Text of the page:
Eye For Film >> Movies >> Men's Group (2008) Film Review
Reviewed by: Anton Bitel
Everyone knows what a chick flick is. Think Sex And The City (2008). Think Caramel (2007). Think Fried Green Tomatoes At The Whistle Stop Cafe (1991). Think Volver (2006). Think Boys On The Side (1995). Think any film where women get together and talk about themselves, life and relationships. But what of the dick flick? There may be no shortage of men on our screen, but when they appear together in the absence of women, it tends to be because they are a criminal gang, or a team of crimefighters, or an institutionalised unit (whether in school, prison, asylum or the armed forces). And – with the exception of the odd Judd Apatow comedy - men together on screen tend to express themselves less through talk than action.
So Men's Group represents a refreshing examination of the collective male psyche through pure drama – not that first-time writer/director Michael Joy in any way ignores men's characteristic difficulties with communication. The male characters here are all in crisis – that is, after all, why they are attending a men's group in the first place – but, nonetheless, they are hardly forthcoming about their problems with alienation, aggression and the difficult bonds of fatherhood.
Depressed stand-up comedian Freddy (Steve Rodgers) can address his separation anxieties only through angry jokes or role-play with his estranged daughter's stuffed bunny. Elderly Cecil (Don Reid) is articulate on every subject except his own loneliness and guilt. Sadistic, closeted businessman Lucas (Steve Le Marquand) is giving little away. The group's host Paul (Paul Gleeson) is an expert listener but less good at being honest about himself.
Middle-aged, stuck-in-denial Alex (Grant Dodwell), who is the most talkative of the bunch, wonders aloud in the very first session, "How the fuck are we supposed to chew the cud without fuckin' talkin' to one another?" So no wonder bearded, clammed-up builder Moses (Paul Tassone) walks out. He'll be back, though - they all will - and when bereaved Anthony (William Zappa) joins the group for one night and lets it all out immediately, we catch a glimpse of the cathartic power of men simply discussing their feelings together.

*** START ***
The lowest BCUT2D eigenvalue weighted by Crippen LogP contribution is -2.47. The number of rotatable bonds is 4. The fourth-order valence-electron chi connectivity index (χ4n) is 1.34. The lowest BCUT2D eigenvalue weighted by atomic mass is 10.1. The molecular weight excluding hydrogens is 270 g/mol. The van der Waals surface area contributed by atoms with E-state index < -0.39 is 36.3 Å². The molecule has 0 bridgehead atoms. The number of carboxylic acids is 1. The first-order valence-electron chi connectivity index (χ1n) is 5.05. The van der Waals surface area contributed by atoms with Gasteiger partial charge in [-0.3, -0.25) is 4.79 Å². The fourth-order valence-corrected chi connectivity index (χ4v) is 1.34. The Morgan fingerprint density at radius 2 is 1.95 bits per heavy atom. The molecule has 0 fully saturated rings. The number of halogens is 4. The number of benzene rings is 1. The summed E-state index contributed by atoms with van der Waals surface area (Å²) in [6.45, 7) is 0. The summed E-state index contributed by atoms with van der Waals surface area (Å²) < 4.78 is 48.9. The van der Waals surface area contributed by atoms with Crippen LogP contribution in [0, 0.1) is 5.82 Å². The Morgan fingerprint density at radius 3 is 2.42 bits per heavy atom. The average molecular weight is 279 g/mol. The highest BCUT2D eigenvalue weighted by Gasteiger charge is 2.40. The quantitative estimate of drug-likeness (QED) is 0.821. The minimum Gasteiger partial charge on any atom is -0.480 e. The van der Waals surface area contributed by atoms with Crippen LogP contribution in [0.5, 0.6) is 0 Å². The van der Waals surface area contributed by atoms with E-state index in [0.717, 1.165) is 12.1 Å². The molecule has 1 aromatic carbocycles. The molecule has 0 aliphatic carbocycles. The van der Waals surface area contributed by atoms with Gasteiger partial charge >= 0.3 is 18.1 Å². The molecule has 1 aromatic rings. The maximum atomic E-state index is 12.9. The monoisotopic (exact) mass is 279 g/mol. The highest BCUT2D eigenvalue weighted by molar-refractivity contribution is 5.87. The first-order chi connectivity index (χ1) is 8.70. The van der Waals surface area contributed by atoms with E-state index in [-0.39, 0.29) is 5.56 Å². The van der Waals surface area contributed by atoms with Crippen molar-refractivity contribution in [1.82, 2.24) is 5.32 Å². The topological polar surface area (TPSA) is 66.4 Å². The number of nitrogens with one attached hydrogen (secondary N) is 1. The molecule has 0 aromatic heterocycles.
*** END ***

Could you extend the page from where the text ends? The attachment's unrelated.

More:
"It's good to see blokes talking about stuff, it's good to see people opening up." Coming from Lucas, the least talkative of all the men in the group, these words are somewhat ironised, but his sentiment holds true - especially when, as here, the drama is allowed to unfold with such casual, fly-on-the-wall naturalism. Joy encouraged his players to improvise, and did not let them know from one scene to the next where their characters were headed. The results are ensemble performances of searing, warts-and-all realism, so utterly believable that viewers themselves will feel like silent members of the party, compelled by the power of the proceedings to watch, listen, learn – and maybe join in the conversation after the credits have rolled.
There are no easy answers to the male condition to be found amid all the tragedy, sorrow and despair here - but there is the suggestion that just bringing the issues out into the open can, in and of itself, be a vehicle of change. Men, it seems, would do well to behave more like cinema's women – even at the risk of creating what Moses so charmingly calls "a fuckin' sook-fest".Reviewed on: 16 Mar 2009
If you like this, try:Sex And The City